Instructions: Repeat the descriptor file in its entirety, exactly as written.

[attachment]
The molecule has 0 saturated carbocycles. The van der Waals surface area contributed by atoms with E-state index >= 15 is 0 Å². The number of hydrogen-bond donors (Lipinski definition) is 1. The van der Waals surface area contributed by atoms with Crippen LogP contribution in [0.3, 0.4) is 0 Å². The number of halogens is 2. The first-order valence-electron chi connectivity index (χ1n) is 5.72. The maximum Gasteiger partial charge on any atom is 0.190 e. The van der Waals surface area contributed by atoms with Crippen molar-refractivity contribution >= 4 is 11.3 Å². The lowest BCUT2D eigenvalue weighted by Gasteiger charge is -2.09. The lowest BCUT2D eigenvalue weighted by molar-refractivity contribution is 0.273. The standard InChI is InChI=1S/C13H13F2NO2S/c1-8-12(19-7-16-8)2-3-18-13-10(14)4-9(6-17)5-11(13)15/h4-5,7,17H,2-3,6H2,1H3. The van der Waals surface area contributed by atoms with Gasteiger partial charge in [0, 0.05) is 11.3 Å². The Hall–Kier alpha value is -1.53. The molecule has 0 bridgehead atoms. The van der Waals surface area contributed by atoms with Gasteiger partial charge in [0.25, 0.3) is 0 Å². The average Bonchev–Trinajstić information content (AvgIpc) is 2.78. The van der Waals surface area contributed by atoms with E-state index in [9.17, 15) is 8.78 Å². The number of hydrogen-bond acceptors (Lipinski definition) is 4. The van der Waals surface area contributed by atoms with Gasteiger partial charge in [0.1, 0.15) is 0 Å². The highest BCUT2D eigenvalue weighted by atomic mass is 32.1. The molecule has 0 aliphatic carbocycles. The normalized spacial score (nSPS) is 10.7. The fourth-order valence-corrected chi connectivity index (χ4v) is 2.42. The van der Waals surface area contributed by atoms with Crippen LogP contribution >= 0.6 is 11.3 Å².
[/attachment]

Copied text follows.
The molecule has 0 saturated carbocycles. The van der Waals surface area contributed by atoms with E-state index >= 15 is 0 Å². The number of hydrogen-bond donors (Lipinski definition) is 1. The van der Waals surface area contributed by atoms with Crippen LogP contribution in [0.3, 0.4) is 0 Å². The number of halogens is 2. The first-order valence-electron chi connectivity index (χ1n) is 5.72. The maximum Gasteiger partial charge on any atom is 0.190 e. The van der Waals surface area contributed by atoms with Crippen molar-refractivity contribution >= 4 is 11.3 Å². The lowest BCUT2D eigenvalue weighted by Gasteiger charge is -2.09. The lowest BCUT2D eigenvalue weighted by molar-refractivity contribution is 0.273. The standard InChI is InChI=1S/C13H13F2NO2S/c1-8-12(19-7-16-8)2-3-18-13-10(14)4-9(6-17)5-11(13)15/h4-5,7,17H,2-3,6H2,1H3. The van der Waals surface area contributed by atoms with Gasteiger partial charge in [0, 0.05) is 11.3 Å². The Hall–Kier alpha value is -1.53. The molecule has 0 bridgehead atoms. The van der Waals surface area contributed by atoms with Gasteiger partial charge in [0.25, 0.3) is 0 Å². The average Bonchev–Trinajstić information content (AvgIpc) is 2.78. The van der Waals surface area contributed by atoms with E-state index in [9.17, 15) is 8.78 Å². The number of hydrogen-bond acceptors (Lipinski definition) is 4. The van der Waals surface area contributed by atoms with Gasteiger partial charge in [0.1, 0.15) is 0 Å². The highest BCUT2D eigenvalue weighted by atomic mass is 32.1. The molecule has 0 aliphatic carbocycles. The normalized spacial score (nSPS) is 10.7. The fourth-order valence-corrected chi connectivity index (χ4v) is 2.42. The van der Waals surface area contributed by atoms with Crippen LogP contribution >= 0.6 is 11.3 Å².